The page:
Triton, the outermost moon of Neptune, was a world of absolute freedom, where every wish could be fulfilled. But for Bron Helstrom, one of Triton’s elite, life had lost its meaning. There, in a world of endless possibilities, Bron began a searing odyssey to find the elusive object of his desires ...
The door opened; she slipped out,
She wore white gloves.
She wore white boots.
Her long skirt and high-necked bodice were white. Full white sleeves draped her wrists. She reached up and pulled the white cloak around her shoulders. Its paler-than-ivory folds swept around.
Over her head was a full-head mask: white veils hung below the eyes; the icy globe was a-glitter with white sequins. White plumes rose above it, as from some albino peacock ....
The white mask turned to him .... Her gloved fingers fell from her white-scarved throat, came toward his.
He took them.
They walked along the corridor that, once more, became high, roofless street.
“Now. What do you want to know about me?”
After moments, she said: “Go on. Any way you can.”
Moments later, he said: “I’m ... not happy in the world I live in ....”
In a story as exciting as any science fiction adventure written, Samuel R. Delany’s 1976 SF novel, originally published as , takes us on a tour of a utopian society at war with our own Earth. High wit in this future comedy of manners allows Delany to question gender roles and sexual expectations at a level that, 20 years after it was written, still make it a coruscating portrait of “the happily reasonable man,” Bron Helstrom—an immigrant to the embattled world of Triton, whose troubles become more and more complex, till there is nothing left for him to do but become a woman. Against a background of high adventure, this minuet of a novel dances from the farthest limits of the solar system to Earth's own Outer Mongolia. Alternately funny and moving, it is a wide-ranging tale in which character after character turns out not to be what he— or she—seems.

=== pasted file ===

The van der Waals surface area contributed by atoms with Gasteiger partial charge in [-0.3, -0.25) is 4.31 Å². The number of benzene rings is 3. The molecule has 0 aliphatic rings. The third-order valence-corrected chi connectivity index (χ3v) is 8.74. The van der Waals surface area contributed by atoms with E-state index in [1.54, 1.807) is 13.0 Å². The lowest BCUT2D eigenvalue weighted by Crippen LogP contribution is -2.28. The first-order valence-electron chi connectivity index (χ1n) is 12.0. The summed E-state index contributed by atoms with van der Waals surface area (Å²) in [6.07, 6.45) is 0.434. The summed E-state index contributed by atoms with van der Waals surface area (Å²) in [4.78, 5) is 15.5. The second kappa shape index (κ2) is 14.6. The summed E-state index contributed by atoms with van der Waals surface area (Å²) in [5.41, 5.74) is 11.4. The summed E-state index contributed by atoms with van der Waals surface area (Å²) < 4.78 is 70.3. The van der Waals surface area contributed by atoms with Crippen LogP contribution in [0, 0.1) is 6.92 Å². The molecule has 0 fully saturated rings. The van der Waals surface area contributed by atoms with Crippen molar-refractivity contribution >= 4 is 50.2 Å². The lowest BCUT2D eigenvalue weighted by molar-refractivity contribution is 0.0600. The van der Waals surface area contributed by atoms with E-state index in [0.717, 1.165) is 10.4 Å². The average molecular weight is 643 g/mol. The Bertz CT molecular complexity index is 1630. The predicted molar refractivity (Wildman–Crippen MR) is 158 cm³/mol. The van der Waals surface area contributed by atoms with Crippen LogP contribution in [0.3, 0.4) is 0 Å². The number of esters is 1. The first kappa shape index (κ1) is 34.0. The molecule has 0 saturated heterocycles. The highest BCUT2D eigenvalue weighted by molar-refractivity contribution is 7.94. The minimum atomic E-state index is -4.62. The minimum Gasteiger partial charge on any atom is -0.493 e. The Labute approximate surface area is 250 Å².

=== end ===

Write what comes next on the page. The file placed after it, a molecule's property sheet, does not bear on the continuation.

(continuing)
CRITICAL ACCLAIM FOR SAMUEL R. DELANY:
Given that the suns of Draco stretch almost sixteen light years from end to end, it stands to reason that the cost of transportation is the most important factor of the 32nd century. And since Illyrion is the element most needed for space travel, Lorq von Ray is plenty willing to fly through the core of a recently imploded sun in order to obtain seven tons of it. The potential for profit is so great that Lorq has little difficulty cobbling together an alluring crew that includes a gypsy musician…
Originally Published Under the Title
A hard-hitting, controversial title from one of science fiction’s legendary careers. has sailed the seas in a quest for every possible pleasure. Her crew is a collection of the young, the twisted, the insatiable. A drifter comes into their midst, and is taken on a fantastic journey to the darkest, most dangerous sexual extremes—until he is finally a victim of their boundless appetites. A reprint of Delany’s classic now bearing the author’s original title.
Won the Hugo Award for Best Short Story and Nebula Award for best Novelette in 1970.
Bellona is a city at the dead center of the United States. has happened there… The population has fled. Madmen and criminals wander the streets. Strange portents appear in the cloud-covered sky. Into this disaster zone comes a young man — poet, lover, and adventurer — known only as the Kid. Tackling questions of race, gender, and sexuality, is a literary marvel and groundbreaking work of American magical realism.
Text is full. The unclosed ending sentence can be read as leading into the unopened opening sentence, turning the novel into an enigmatic circle.